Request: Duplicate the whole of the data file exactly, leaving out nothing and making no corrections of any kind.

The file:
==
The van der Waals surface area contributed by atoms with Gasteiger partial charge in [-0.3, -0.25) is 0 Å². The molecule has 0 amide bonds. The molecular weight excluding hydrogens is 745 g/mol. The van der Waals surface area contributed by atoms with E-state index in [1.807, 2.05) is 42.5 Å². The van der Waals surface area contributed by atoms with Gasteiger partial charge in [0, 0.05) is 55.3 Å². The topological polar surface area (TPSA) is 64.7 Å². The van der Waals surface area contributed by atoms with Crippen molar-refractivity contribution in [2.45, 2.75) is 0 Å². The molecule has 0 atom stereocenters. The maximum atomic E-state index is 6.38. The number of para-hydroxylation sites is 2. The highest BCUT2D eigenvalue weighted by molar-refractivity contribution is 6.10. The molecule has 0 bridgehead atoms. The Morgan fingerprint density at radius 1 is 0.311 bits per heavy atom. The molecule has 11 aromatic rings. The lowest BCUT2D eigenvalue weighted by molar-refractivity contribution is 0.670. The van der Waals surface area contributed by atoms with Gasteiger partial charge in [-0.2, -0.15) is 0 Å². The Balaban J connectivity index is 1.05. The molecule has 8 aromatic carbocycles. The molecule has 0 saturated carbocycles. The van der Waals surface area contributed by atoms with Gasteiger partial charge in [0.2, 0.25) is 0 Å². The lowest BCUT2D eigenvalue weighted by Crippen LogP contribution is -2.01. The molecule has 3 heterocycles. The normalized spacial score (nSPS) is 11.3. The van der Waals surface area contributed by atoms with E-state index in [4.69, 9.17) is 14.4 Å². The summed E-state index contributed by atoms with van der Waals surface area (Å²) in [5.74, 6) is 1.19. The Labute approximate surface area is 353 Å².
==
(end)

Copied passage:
The van der Waals surface area contributed by atoms with Gasteiger partial charge in [-0.3, -0.25) is 0 Å². The molecule has 0 amide bonds. The molecular weight excluding hydrogens is 745 g/mol. The van der Waals surface area contributed by atoms with E-state index in [1.807, 2.05) is 42.5 Å². The van der Waals surface area contributed by atoms with Gasteiger partial charge in [0, 0.05) is 55.3 Å². The topological polar surface area (TPSA) is 64.7 Å². The van der Waals surface area contributed by atoms with Crippen molar-refractivity contribution in [2.45, 2.75) is 0 Å². The molecule has 0 atom stereocenters. The maximum atomic E-state index is 6.38. The number of para-hydroxylation sites is 2. The highest BCUT2D eigenvalue weighted by molar-refractivity contribution is 6.10. The molecule has 0 bridgehead atoms. The Morgan fingerprint density at radius 1 is 0.311 bits per heavy atom. The molecule has 11 aromatic rings. The lowest BCUT2D eigenvalue weighted by molar-refractivity contribution is 0.670. The van der Waals surface area contributed by atoms with Gasteiger partial charge in [-0.2, -0.15) is 0 Å². The Balaban J connectivity index is 1.05. The molecule has 8 aromatic carbocycles. The molecule has 0 saturated carbocycles. The van der Waals surface area contributed by atoms with Gasteiger partial charge in [0.2, 0.25) is 0 Å². The lowest BCUT2D eigenvalue weighted by Crippen LogP contribution is -2.01. The molecule has 3 heterocycles. The normalized spacial score (nSPS) is 11.3. The van der Waals surface area contributed by atoms with E-state index in [4.69, 9.17) is 14.4 Å². The summed E-state index contributed by atoms with van der Waals surface area (Å²) in [5.74, 6) is 1.19. The Labute approximate surface area is 353 Å².